And we can say without a doubt that by appealing for brotherly love and denouncing those who violated it, and by doing this "as one having authority, and not as the scribes" (Mt.7:29), the Council at the same time as witnessing to the Gospel love was also witnessing to the boundless power of Almighty God. And if this power has not manifested itself outwardly so far, it is only because the Lord is patient for a long time, waiting for heartfelt repentance and free inner surmounting of the greatest national sin against the most sacred national feeling - brotherly love. And the Russian people will not get a worthy power, until it drives out of its heart the spirit of fratricidal hatred and enmity.
The council's denunciatory letter of 11 November, 1917, bears witness to this with its grief, anger, spiritual strength and apocalyptic note:
"...The cup of Divine wrath is still pouring out onto as, and by new sins we arc augmenting this righteous anger. To all the misfortunes is added the great civil strife which has enveloped the Russian land. One section of the army and the people, seduced by promises of all manner of earthly blessings and a quick peace, has risen up against the other section, and our land is stained with the blood of brothers. Russian guns and cannons have now been aimed not at the foe, but at our native towns, not sparing the defenseless population, women and children...
But there is Divine judgement and Divine truth! God cannot be defiled.
Instead of the new social order promised by the pseudo-teachers there is the bloody fending of the builders, instead of the peace and brotherhood of peoples - a confusion of tongues and bitter hatred of brothers. People who have forgotten God throw themselves at one another like hungry wolves. A universal eclipse of conscience and reason is taking place... The sowings of Antichrist have long been falling into the Russian soul, and the popular heart has been poisoned by doctrines which reject belief in God and implant hatred, greed and rapaciousness. On this soil they promise to create universal happiness on earth.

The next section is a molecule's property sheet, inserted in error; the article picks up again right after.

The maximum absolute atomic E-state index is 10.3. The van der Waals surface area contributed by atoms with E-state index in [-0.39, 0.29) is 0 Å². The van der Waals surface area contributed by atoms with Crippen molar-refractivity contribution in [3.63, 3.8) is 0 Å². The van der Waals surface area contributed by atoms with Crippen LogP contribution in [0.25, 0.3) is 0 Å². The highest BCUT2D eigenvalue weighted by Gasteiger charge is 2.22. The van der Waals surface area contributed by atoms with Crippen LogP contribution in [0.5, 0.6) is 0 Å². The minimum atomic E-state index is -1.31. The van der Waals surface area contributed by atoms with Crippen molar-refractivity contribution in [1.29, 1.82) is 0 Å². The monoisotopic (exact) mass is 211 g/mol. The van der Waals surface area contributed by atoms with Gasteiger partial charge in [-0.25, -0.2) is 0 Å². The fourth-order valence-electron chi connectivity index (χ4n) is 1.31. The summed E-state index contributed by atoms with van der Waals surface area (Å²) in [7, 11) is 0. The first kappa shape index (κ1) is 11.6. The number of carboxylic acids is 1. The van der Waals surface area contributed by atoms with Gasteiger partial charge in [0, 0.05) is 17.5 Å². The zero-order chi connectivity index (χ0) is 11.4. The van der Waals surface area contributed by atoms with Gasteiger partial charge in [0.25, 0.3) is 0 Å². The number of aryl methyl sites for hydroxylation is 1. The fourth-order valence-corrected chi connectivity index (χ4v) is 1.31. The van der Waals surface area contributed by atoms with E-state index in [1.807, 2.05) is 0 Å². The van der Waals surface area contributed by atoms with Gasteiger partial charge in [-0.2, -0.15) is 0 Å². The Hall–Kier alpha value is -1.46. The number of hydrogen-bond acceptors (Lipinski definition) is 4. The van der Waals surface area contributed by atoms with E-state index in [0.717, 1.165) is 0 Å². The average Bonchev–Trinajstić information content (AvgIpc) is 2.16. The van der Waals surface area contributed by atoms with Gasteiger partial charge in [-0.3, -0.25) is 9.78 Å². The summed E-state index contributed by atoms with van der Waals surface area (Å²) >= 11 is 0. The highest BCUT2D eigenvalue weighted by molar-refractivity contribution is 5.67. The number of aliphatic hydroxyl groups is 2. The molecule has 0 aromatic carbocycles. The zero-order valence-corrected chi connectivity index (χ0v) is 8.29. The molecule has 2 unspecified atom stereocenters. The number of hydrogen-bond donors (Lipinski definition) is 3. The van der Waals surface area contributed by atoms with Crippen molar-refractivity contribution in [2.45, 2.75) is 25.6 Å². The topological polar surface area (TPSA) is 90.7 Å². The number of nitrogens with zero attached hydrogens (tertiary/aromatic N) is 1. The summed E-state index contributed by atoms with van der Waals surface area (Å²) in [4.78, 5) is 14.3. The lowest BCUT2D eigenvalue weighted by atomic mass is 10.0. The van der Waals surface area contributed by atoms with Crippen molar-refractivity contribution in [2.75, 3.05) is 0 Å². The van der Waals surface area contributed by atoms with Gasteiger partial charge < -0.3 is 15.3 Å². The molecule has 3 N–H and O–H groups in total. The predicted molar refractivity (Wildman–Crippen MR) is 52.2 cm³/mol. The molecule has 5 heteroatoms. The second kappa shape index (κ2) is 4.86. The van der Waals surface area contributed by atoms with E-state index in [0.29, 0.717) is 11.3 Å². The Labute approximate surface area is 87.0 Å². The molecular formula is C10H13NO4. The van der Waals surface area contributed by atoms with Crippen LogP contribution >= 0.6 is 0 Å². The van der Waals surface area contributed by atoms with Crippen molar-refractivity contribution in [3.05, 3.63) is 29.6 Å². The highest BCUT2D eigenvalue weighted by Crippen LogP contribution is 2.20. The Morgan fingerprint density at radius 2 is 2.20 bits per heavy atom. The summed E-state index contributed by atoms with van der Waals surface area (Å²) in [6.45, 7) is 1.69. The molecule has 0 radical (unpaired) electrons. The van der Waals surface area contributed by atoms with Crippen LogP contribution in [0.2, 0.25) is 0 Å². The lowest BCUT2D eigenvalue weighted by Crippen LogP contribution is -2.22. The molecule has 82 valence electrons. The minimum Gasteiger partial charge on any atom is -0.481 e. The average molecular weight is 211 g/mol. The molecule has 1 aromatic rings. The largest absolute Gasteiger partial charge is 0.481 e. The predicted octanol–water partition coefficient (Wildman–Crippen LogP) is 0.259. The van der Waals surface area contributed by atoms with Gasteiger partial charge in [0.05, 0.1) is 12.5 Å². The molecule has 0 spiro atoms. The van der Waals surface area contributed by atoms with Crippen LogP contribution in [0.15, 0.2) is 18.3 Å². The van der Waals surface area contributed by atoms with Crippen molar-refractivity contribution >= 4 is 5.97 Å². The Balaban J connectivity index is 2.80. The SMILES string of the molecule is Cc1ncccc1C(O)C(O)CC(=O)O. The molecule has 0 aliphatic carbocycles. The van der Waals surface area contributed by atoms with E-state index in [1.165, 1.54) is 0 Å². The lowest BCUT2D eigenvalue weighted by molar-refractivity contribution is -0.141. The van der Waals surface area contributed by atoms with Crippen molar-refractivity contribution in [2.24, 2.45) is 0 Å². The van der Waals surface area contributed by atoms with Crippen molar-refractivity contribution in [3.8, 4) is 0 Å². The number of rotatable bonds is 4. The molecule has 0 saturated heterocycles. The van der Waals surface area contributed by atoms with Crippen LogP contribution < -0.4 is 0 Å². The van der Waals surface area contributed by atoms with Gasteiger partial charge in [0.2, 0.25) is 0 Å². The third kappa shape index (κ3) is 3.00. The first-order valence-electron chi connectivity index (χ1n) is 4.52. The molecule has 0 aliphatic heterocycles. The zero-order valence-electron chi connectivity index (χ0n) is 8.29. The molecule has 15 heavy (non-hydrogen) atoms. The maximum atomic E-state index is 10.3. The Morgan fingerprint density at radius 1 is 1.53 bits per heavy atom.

For those who see the only basis of their power in the coercion of the whole people by one
class, the Homeland and its sacred treasures do not exist. They become traitors to the Homeland, who are guilty of unheard-of treachery against Russia and our loyal allies. But, to our great misfortune, no truly popular power worthy of receiving the Orthodox Church's blessing has yet been born. Nor will it appear in the Russian land until we turn with grieving prayer and tearful repentance to Him, without Whom the founders of cities labor in vain.
...Repent and yield worthy fruits of repentance! Renounce the mad and profane dream of the false teachers who call on you to establish universal brotherhood by universal strife! Return to the path of Christ!
May God arise and His enemies be scattered and may all those who hate Him flee from His face". Deyan. Sob. 38, pp. 185-187.
This is clearly a denunciation of communist ideology. Was it not a violation of the Church's principle of non-intervention in the political struggle? Here it is a matter not of the economic program of a political party, but of the spiritual, i.e., essentially religious or pseudoreligious content of communism. Those who point to the Christian roots of communism are quite right, but in this sense one can speak of communism as one of the Christian heresies - which explains the aggressive character of the Church's polemic against this doctrine.
The religious theme of communist as a Christian heresy is the Kingdom of God on earth. By borrowing in a changed form many of the features with which Christians invest this Kingdom, the communists distort this radiant hope in a radical and decisive way - they want to build this Kingdom without God. In this connection communism offers mankind a different path of salvation and opens up different prospects for it from Christianity.
Whereas before the revolution the supporters of communism denounced Christians for the far from ideal historical practice in which Christian doctrine is embodied, after the revolution began the role changed: now communism began to be realized in practice - and could be criticized or denounced for this practice.
Was where an inner connection between the obviously negative aspects of this practice and the content of communist teaching?
Supporters of communism deny such a connection, explaining the negative aspects as the result of unfavorable historical circumstances, "revolutionary excesses" and "subjective factors". In this controversial and not yet fully clarified question we take the view that such an inner - connection between the teaching and practice of communism does exist. We follow the spirit of the Church's denunciations of revolutionary practice similar to the one quoted above (the main composer of this letter was Farther Sergius Bulgakov, but the Council took upon itself the responsibility for these ideas).